It's ok to ask questions about homework topics, the etiquette is not to solve the whole problem and only to give hints and suggestions as to the problem. It could be kind of discouraging if there is no help available at all when you are trying to learn –  1800 INFORMATION Apr 2 '09 at 8:25

4 Answers 4

up vote 5 down vote accepted

You say the file is actually empty. The first line in readVector is this:

in >> size;

What do you suppose is actually going to end up in size? Since it is empty, this will result in an error, which you aren't detecting. The variable size will remain uninitialised - hence you see weird values in it, since it takes whatever value happened to be in memory at that time. You can check the state of the stream by using the check:

if (in)

Treating it in boolean context tells you if an error occurred - this will also cover things like it being unable to read in a valid integer variable. I suggest you should figure out how to run your program in a debugger, you will be able to step through your code and see what the values of the variables are at a given time.

share|improve this answer
i tried if (in) { in >> size; } else { size = 0; } But i'm still getting the same problem. Was that the fix you suggested? –  OneShot Apr 2 '09 at 7:48
Not exactly. The error state is set after you try to read from the stream, not before –  1800 INFORMATION Apr 2 '09 at 7:52
Well what do you mean by that? –  OneShot Apr 2 '09 at 7:59
To be more precise, after you have done the line in >> size (or attempted any other kind of read from the stream), the error state is set - you should check the state after each attempted read –  1800 INFORMATION Apr 2 '09 at 8:22

So if your file is blank and your doing:

size_t size;
in >> size;

vector<T> vec;

What do you think will happen? Size cannot be read and uses a random value

share|improve this answer
How do I prevent this from happening? –  OneShot Apr 2 '09 at 7:51
See 1800 INFORMATION post and comments –  RvdK Apr 2 '09 at 14:36

If your input file is blank, then the vector should be empty. You shouldn't go past the line:

if (in.is_open())

-- your program (when I run it on my machine) quits.

Can you explain why you have the following?

#include <String>

using namespace System;

#pragma hdrstop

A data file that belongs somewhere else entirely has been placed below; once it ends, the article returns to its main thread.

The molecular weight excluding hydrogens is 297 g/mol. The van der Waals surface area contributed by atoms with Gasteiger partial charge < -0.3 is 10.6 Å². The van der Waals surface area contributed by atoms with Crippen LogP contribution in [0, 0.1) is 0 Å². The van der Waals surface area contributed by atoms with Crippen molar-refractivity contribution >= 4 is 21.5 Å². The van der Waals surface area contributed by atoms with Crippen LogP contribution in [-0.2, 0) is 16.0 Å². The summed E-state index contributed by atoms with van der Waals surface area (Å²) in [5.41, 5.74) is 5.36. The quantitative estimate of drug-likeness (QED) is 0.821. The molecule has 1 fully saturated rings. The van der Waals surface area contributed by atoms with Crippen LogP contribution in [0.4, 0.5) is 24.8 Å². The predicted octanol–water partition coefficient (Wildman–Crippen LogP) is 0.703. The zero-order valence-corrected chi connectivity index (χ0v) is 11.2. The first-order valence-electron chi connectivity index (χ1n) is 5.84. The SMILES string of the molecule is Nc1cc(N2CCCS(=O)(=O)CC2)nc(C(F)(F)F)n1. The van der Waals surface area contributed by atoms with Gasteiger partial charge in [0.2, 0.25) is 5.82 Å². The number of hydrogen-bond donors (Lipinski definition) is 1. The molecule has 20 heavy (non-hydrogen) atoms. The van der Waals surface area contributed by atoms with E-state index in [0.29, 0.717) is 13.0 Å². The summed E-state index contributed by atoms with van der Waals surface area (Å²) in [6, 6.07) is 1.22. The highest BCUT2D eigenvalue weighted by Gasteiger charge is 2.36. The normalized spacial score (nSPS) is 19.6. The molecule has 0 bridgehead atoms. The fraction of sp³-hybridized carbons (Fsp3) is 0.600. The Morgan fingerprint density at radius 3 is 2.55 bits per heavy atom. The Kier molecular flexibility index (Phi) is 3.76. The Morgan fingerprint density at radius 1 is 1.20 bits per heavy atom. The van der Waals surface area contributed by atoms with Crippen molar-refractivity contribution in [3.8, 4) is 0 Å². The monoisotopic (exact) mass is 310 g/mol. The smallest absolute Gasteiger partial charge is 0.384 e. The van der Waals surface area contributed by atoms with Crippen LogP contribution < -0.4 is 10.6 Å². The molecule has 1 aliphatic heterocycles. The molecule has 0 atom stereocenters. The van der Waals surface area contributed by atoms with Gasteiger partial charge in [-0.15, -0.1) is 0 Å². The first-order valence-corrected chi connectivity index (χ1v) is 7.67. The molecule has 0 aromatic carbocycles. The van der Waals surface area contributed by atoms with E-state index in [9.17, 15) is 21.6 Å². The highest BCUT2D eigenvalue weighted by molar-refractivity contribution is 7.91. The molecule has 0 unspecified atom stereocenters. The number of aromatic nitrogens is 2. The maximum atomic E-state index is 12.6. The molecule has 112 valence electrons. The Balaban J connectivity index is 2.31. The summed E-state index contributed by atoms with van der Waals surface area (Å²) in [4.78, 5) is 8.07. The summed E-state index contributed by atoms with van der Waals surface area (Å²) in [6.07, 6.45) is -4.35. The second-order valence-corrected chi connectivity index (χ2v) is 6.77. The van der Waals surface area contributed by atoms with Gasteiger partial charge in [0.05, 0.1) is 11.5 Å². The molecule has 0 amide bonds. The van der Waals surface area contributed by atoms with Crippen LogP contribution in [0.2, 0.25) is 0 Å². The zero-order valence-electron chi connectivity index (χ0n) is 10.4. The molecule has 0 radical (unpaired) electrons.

The easiest to implement is to read in the file contents in one go, keep the items in memory, edit them in-memory and write out to file once through with editing. This is of course not a very good technique from memory footprint or performance point of view. But then, the problem you are trying to solve is not trivial. Read FAQ 36 to gain a better understanding of your task.

share|improve this answer
Thank you for the help & FAQ link, ill be sure to read it. –  OneShot Apr 2 '09 at 7:52
Ohhh crap. Thats because of the if(file.is_open) at the beginning of the file sorry –  OneShot Apr 2 '09 at 7:53

You are using blank files, but when you go to load the file, you are looking for a size. When the file does not have a size in the file, you may be getting garbage into your size variable.

So trying putting a zero in the first line of the 'data.dat' file.

Edit: The above suggestion was just a temporary fix. You could try this:

in >> size;
//input operation failed
    //return, or whatever you need to do
share|improve this answer
I don't think this can be quite right though, isn't it better to write the code in such a way that it can handle an empty file? –  1800 INFORMATION Apr 2 '09 at 7:54
I agree. I was more suggesting it as a temporary fix... I should've mentioned that. Oops! –  Naxos Apr 2 '09 at 7:56
How do I write code that prevents this though ? –  OneShot Apr 2 '09 at 7:58
See my edit. It worked on my machine. –  Naxos Apr 2 '09 at 8:09
Thank you that is what I was asking for. I added it and it worked. –  OneShot Apr 2 '09 at 10:36